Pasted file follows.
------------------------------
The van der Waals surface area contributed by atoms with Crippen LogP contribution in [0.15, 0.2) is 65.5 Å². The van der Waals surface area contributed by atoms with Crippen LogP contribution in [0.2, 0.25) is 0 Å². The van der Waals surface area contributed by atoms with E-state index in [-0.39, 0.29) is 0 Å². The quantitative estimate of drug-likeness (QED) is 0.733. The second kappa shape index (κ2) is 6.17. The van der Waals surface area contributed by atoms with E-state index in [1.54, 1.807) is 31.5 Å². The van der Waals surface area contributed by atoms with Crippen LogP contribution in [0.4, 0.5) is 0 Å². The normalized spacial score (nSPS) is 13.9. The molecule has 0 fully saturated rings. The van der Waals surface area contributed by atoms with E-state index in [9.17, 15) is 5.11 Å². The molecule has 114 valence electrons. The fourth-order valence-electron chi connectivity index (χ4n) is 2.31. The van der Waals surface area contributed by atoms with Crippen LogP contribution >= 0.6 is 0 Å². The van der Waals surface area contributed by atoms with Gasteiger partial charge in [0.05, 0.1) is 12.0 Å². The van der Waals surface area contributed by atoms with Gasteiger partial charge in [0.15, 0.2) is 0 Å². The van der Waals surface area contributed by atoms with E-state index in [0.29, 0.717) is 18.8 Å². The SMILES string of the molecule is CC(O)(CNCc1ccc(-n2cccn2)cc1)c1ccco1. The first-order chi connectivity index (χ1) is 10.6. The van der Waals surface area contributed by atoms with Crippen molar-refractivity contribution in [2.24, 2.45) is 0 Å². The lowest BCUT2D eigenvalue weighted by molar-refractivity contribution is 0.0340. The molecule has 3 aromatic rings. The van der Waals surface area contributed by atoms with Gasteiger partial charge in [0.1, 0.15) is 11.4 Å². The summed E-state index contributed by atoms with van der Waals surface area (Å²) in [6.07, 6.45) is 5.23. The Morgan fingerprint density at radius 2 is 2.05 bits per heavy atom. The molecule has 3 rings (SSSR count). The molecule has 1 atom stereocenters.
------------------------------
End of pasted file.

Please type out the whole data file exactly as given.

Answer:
The van der Waals surface area contributed by atoms with Crippen LogP contribution in [0.15, 0.2) is 65.5 Å². The van der Waals surface area contributed by atoms with Crippen LogP contribution in [0.2, 0.25) is 0 Å². The van der Waals surface area contributed by atoms with E-state index in [-0.39, 0.29) is 0 Å². The quantitative estimate of drug-likeness (QED) is 0.733. The second kappa shape index (κ2) is 6.17. The van der Waals surface area contributed by atoms with E-state index in [1.54, 1.807) is 31.5 Å². The van der Waals surface area contributed by atoms with Crippen LogP contribution in [0.4, 0.5) is 0 Å². The normalized spacial score (nSPS) is 13.9. The molecule has 0 fully saturated rings. The van der Waals surface area contributed by atoms with E-state index in [9.17, 15) is 5.11 Å². The molecule has 114 valence electrons. The fourth-order valence-electron chi connectivity index (χ4n) is 2.31. The van der Waals surface area contributed by atoms with Crippen LogP contribution >= 0.6 is 0 Å². The van der Waals surface area contributed by atoms with Gasteiger partial charge in [0.05, 0.1) is 12.0 Å². The van der Waals surface area contributed by atoms with Gasteiger partial charge in [0.15, 0.2) is 0 Å². The van der Waals surface area contributed by atoms with E-state index in [0.29, 0.717) is 18.8 Å². The SMILES string of the molecule is CC(O)(CNCc1ccc(-n2cccn2)cc1)c1ccco1. The first-order chi connectivity index (χ1) is 10.6. The van der Waals surface area contributed by atoms with Crippen molar-refractivity contribution in [2.24, 2.45) is 0 Å². The lowest BCUT2D eigenvalue weighted by molar-refractivity contribution is 0.0340. The molecule has 3 aromatic rings. The van der Waals surface area contributed by atoms with Gasteiger partial charge in [0.1, 0.15) is 11.4 Å². The summed E-state index contributed by atoms with van der Waals surface area (Å²) in [6.07, 6.45) is 5.23. The Morgan fingerprint density at radius 2 is 2.05 bits per heavy atom. The molecule has 3 rings (SSSR count). The molecule has 1 atom stereocenters.